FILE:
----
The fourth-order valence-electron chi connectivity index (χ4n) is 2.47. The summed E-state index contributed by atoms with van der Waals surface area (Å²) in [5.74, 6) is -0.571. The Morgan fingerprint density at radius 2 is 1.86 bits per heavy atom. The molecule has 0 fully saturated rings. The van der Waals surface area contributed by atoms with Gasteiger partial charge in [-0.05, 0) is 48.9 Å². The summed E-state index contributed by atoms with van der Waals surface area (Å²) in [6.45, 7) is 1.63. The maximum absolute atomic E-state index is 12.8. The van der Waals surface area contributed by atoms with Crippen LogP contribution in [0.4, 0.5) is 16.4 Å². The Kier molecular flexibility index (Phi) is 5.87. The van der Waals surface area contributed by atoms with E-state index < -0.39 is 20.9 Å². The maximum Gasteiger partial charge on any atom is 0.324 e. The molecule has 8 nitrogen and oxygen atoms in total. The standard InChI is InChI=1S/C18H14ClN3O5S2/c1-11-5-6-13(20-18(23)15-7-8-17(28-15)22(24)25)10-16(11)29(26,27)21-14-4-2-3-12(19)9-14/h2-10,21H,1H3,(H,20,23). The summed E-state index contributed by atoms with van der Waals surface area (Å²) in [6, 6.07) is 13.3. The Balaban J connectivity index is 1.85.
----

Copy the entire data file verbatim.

The fourth-order valence-electron chi connectivity index (χ4n) is 2.47. The summed E-state index contributed by atoms with van der Waals surface area (Å²) in [5.74, 6) is -0.571. The Morgan fingerprint density at radius 2 is 1.86 bits per heavy atom. The molecule has 0 fully saturated rings. The van der Waals surface area contributed by atoms with Gasteiger partial charge in [-0.05, 0) is 48.9 Å². The summed E-state index contributed by atoms with van der Waals surface area (Å²) in [6.45, 7) is 1.63. The maximum absolute atomic E-state index is 12.8. The van der Waals surface area contributed by atoms with Crippen LogP contribution in [0.4, 0.5) is 16.4 Å². The Kier molecular flexibility index (Phi) is 5.87. The van der Waals surface area contributed by atoms with E-state index < -0.39 is 20.9 Å². The maximum Gasteiger partial charge on any atom is 0.324 e. The molecule has 8 nitrogen and oxygen atoms in total. The standard InChI is InChI=1S/C18H14ClN3O5S2/c1-11-5-6-13(20-18(23)15-7-8-17(28-15)22(24)25)10-16(11)29(26,27)21-14-4-2-3-12(19)9-14/h2-10,21H,1H3,(H,20,23). The summed E-state index contributed by atoms with van der Waals surface area (Å²) in [6, 6.07) is 13.3. The Balaban J connectivity index is 1.85.